29 January 2016

Liberia: Education Minister Negotiates Public Private Partnership Deal

Liberia's education sector is one of the publicly criticized with President Ellen Johnson Sirleaf describing it as messy in one of her many public speeches. The President following her harsh condemnation of the sector, appointed Mr. George K. Werner to serve as Minister and the new Minister promised to help fix the system, presenting an ambitious plan of action.

But the Minister who has been serving the position for less than a year instead of helping to fix has turned to outsourcing reform in the sector to a private institution with negotiations ongoing for the private entity to manage the primary and early childhood education for a period of five years. Bridge Academies which runs education projects in Kenya and Uganda has record of using android mobile phones in providing classroom lessons to pupils.

Under the Bridge Academies project, the notes and other lectures materials are stored on an android mobile phone and the teachers use the phones to teach, a method where the teacher does not have to be sophisticated to teach. The institution charges US$6 per student per month in Uganda and Kenya as part of its project and also charges other fees for feeding and others. Some in Kenya and Uganda believe that $6 plus other charges by Bridge Academies is a lot of money for the millions in the two countries. In Uganda, many say the amount requires poor Ugandan families with many children to borrow in order to keep all their children in school or to choose which child goes to school.

Despite charging fees, the World Bank through its sector investment arm, the International Finance Corporation (IFC) invested US$10 million in bridge Academies in 2014 in order to increase the number of bridge schools in the country and expand to three countries including Uganda. The IFC also approved a loan of US$4.1 million to Merryland High School, a private, fee-charging secondary school in Entebbe, Uganda in December 2014.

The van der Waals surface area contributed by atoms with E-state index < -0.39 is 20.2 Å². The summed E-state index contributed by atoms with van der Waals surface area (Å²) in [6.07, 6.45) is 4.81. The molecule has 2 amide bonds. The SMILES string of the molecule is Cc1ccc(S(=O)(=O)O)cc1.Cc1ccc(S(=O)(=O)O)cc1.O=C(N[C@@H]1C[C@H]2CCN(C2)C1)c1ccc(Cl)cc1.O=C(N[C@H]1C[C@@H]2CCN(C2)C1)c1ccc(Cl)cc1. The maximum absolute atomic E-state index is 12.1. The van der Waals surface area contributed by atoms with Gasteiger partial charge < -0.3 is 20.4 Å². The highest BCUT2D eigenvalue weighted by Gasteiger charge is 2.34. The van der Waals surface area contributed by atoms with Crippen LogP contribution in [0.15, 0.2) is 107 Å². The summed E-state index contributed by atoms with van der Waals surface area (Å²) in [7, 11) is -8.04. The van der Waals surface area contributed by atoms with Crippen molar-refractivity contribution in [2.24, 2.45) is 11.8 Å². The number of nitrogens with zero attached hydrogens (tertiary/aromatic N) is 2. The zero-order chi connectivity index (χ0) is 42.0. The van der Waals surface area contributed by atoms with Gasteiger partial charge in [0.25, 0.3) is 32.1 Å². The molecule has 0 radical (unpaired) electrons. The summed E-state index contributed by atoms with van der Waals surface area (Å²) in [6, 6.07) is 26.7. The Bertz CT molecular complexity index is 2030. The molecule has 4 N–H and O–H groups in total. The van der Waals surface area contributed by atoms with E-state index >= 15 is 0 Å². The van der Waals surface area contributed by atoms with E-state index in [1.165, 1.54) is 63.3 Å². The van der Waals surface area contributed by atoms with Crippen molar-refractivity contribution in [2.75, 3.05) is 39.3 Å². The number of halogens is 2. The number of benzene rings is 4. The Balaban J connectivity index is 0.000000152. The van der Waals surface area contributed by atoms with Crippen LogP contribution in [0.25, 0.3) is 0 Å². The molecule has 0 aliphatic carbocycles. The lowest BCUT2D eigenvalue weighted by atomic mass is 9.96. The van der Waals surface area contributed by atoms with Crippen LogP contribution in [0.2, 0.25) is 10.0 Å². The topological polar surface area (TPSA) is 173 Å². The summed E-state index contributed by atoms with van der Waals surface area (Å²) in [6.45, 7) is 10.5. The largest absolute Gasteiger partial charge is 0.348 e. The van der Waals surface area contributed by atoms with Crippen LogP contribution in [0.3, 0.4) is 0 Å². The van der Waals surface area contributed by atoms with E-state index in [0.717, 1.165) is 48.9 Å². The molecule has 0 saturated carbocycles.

Bridge continues to get criticisms from the Governments of both Kenya and Uganda for its method of using Android mobile phones to teach students where most of the teachers used only use what is placed on the phone as Bridge resulted to using teachers who are not qualified to teach since the teaching materials are placed on a phone and the teacher only needs to teach what is available. The entity teaching method is seen in the two countries as discouraging the employment of qualified teachers who will interact with the students while teaching instead of using fixed materials downloaded on a mobile phone.

Minister Werner's voyage

Current Education Minister Werner whom many described as reformer, instead of working to revamp the education sector, took off time visiting East Africa mainly Kenya and Uganda where he started negotiations for Bridge to come to Liberia and manage the primary education sector on a private-public partnership program. FrontPageAfrica has gathered that Bridge officials are in Liberia to conclude arrangement for a pilot project of the first 50 schools to begin using the Bridge project beginning school year 2016-17.

As part of the project the PPP providers will design their programmes (curriculum materials, etc., from April to September 2017 while phase two will rollout contracting out the remaining schools over 5 years, with government exit possible each year dependent on provided performance- September 2017 onwards. Eventually the Ministry of Education is aiming to contract out all primary and early childhood education schools to private providers who meet the required standards over 5 year period. According to the tentative timeline the by February/March 2016 the memorandum of Understanding for the pilot 50 schools will be signed and by September 2016, the first 50 schools launch, with baselines and performance measures.

Why five years?

With the tenure of the Unity party led government expected to end in less than two years the Ministry of Education is working to begin procurement process for 5 year contract. The timing of entering into an agreement for 5 years raises more concerns especially when the government has short time and could obligate another regime to a long term contract.

In a breakdown of the budget for the program, the Government of Liberia is expected to pay more than US$65 million within the five year period. The Center for Transparency and Accountability in Education, COTAE in statement has indicated that giving the program to manage the primary and early childhood education to a for profit entity presents numerous challenges related to quality, long term sustainability and value for money.

Liberia

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